Before image of the parking lot lawn at the University of Nebraska Medical Center. A year later this lawn was 100% native plant prairie in urban Omaha.

It Can't Last

We live in and accept a society that inherently demands the deafening noise of lawn maintenance equipment for 12-14 hours a day each summer for 5-8 months, making conversation with one another more difficult and making the air we breathe more toxic. Lawns, seen as essential and safe play spaces, are anything but given the tools and chemicals we use to maintain the lush wall-to-wall carpeting, while in comparison kids who play in more diverse natural landscapes have reduced instances of depression, ADHD, and allergies.

How did we get here? How can we see our way out? What is the way forward when we have entire social and legal systems in place to enforce what is inherently unhealthy, yet we believe – have been sold to believe – is essential to our well being? The sweet scent of lawn being mowed, something that many of us associate with happy childhood days playing outside, is a volatile organic compound the lawn releases to warn other plants it’s under attack, to put up a defense and prepare to be eaten or damaged.

Eventually, many of us won’t be able to maintain lawns as they are now – with weekly mowing and quarterly fertilizer applications that encourage new growth, which needs more mowing, which encourages more growth, which demands more water and fertilizer. There will likely be wars over clean water. There are already massive disputes between states in the southwest and Plains over water usage of rivers for not only irrigation of farm fields but water at the tap.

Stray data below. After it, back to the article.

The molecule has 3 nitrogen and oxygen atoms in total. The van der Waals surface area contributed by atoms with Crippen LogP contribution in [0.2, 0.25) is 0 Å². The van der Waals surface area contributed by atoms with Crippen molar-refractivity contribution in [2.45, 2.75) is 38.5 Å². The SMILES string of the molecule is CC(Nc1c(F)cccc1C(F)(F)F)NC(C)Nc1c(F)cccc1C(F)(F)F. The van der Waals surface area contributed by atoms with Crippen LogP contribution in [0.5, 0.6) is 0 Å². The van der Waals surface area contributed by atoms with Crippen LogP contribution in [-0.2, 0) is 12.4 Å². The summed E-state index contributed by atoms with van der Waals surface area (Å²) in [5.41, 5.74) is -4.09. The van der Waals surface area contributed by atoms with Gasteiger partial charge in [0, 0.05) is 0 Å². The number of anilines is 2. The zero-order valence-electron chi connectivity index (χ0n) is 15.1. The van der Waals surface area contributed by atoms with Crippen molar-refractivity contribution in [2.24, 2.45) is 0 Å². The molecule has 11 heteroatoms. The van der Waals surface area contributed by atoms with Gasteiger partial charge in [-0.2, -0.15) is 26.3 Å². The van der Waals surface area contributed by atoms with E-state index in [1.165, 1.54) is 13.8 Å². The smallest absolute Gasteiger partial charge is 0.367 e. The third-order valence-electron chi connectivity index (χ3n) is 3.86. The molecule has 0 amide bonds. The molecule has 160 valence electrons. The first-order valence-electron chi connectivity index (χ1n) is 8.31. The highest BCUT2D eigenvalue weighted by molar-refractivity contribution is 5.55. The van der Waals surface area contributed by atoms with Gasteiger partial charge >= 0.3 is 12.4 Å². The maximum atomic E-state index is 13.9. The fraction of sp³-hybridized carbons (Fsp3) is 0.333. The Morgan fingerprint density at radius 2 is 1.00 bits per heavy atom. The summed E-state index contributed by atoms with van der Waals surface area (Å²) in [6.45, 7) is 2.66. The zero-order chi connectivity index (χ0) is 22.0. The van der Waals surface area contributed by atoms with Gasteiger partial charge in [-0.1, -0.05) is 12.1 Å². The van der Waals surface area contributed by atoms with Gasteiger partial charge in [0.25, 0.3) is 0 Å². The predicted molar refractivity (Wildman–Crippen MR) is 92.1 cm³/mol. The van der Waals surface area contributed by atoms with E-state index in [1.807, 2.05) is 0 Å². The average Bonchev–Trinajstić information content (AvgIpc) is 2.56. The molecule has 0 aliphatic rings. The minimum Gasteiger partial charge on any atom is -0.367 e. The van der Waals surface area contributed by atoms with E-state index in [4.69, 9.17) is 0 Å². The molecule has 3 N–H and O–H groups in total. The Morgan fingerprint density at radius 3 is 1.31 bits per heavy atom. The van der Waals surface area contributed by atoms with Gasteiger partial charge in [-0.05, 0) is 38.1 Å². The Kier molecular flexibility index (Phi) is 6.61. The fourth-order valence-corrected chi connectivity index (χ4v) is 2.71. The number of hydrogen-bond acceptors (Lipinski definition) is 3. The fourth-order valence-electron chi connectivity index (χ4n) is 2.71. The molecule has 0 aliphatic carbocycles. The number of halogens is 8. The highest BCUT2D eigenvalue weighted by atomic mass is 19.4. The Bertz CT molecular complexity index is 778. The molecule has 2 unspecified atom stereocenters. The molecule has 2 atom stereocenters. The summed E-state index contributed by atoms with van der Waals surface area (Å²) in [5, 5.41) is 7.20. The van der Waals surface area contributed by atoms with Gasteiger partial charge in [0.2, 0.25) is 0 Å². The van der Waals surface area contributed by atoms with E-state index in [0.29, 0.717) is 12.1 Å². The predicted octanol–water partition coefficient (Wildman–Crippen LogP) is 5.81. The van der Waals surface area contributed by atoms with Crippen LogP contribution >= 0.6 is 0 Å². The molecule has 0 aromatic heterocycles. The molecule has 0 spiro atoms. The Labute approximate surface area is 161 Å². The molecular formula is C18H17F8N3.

Urban parking lot lawn to prairie conversion in Omaha at the University of Nebraska Medical Center campus. Native plants in bloom are Achillea millefolium and Ratibida columnifera.

Time to Rethink Pretty

Lawn is a weed that uses up valuable resources and takes over landscapes – the instant a new housing subdivision goes in the sod trucks roll through and the sprinklers turn on. And yet, we cultivate this intensive weed that, much like an invasive species, has taken over landscapes for the benefit of itself – except this weed needs a helping hand to maintain its dominance. Lawn is dependent on us to survive. We actively participate in our own loss of physical and emotional health by defaulting to all lawn, when lawn should be an area rug – a design tool in the landscape that has a purpose, like a sitting area, path, or small play space. Suburbs are not parks – if they were, we would encourage our kids to play in the streets.

It’s easy to denigrate lawn – it’s so obvious in its drawbacks – but it also creates a space ripe for powerful transformation. It’s easy to get rid of lawn. The open space a lawn takes up is primed for an early-succession ecosystem of meadow. And even in such a meadow garden, we may use an initial, thin mulch layer, but never again. And we won’t need to use pre or post emergent herbicides if we’ve planted densely, in layers, using plants that work together to create their own living green mulch or matrix, just as we see in wilder meadows, prairies, and savannas.

It’s time to unlawn America. To rethink pretty. To see lawncare not as maintaining a monoculture but as taking it out.

A collage of Nebraska front yard lawn to meadow garden conversions featuring drought tolerant native plants for full sun or full shade landscapes.

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Front yard meadow bed full of diverse native plant flowers and grasses in the foreground, contrasting with the background of suburban monoculture lawns and hard concrete surfaces like streets, sidewalks, and driveways. We can do better for the health and resilience in the places we call home.